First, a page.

We live in an age overflowing with sources of information. With so many information sources at our fingertips, knowing where to start, sorting through it all and finding what we want can be overwhelming!
A prime enemy of the best research is ‘the expectation.’ Researchers expect certain results or answers, and by Jove, they find them. Or they are familiar with the research terrain, and grow complacent in what they look for (or ignore what’s before their noses). If only someone could, as the old cliché goes, ‘draw a picture’ of what’s really being examined.
'Key Concepts in ELT' is a feature of the Journal that aims to assist readers to develop an appreciation of central ideas in ELT, and to approach the content of articles from a perspective informed by current debate on aspects of theory and practice. The list given below is an up-to-date guide to all 'Key Concepts' that have been published in the Journal. The list contains links to the original articles, which are available to download free of charge (PDF file).
Tell me if this sounds familiar: you just turned off the light, your head is on the pillow, your eyes are closed, and yet, instead of drifting off to dreamland, you find yourself thinking about something that happened earlier in the day
"First, evidence-based policy is not a blue print approach. We should not say, this worked in California, let’s do it in Cardiff or in Conakry. Context matters: what works in one place may not work in another."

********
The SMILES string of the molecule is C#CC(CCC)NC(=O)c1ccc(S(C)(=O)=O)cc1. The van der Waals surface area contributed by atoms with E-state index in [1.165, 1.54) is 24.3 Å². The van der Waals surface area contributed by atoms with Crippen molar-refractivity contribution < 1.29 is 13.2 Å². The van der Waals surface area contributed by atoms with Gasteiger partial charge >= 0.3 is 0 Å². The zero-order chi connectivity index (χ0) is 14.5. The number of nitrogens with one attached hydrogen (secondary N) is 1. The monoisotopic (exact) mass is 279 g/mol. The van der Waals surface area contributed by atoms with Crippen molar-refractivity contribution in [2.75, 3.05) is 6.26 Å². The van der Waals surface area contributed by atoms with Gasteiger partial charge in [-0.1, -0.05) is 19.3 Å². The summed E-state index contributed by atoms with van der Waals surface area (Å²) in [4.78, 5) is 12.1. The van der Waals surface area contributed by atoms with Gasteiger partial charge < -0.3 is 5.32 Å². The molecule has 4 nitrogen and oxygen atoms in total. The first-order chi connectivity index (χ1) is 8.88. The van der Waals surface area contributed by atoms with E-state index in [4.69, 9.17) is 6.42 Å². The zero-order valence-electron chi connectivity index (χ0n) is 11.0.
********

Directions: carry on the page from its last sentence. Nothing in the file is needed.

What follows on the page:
The fields of psychology and neuroscience can aid us in helping students, but it is important to view claims with a critical eye. Is the claim being sold as a silver-bullet? What is the evidence behind it? Does it sound too simple? Hopefully, as these myths die out, they can be replaced with practical suggestions to best help students, that are backed up by credible research.
Philip Haines is the Senior Consultant for Oxford University Press, Mexico. As well as being a teacher and teacher trainer, he is also the co-author of several series, many of which are published by OUP. Today he joins us to provide 25 engaging and useful classroom activities for language learners using WhatsApp. There are three main obstacles to…
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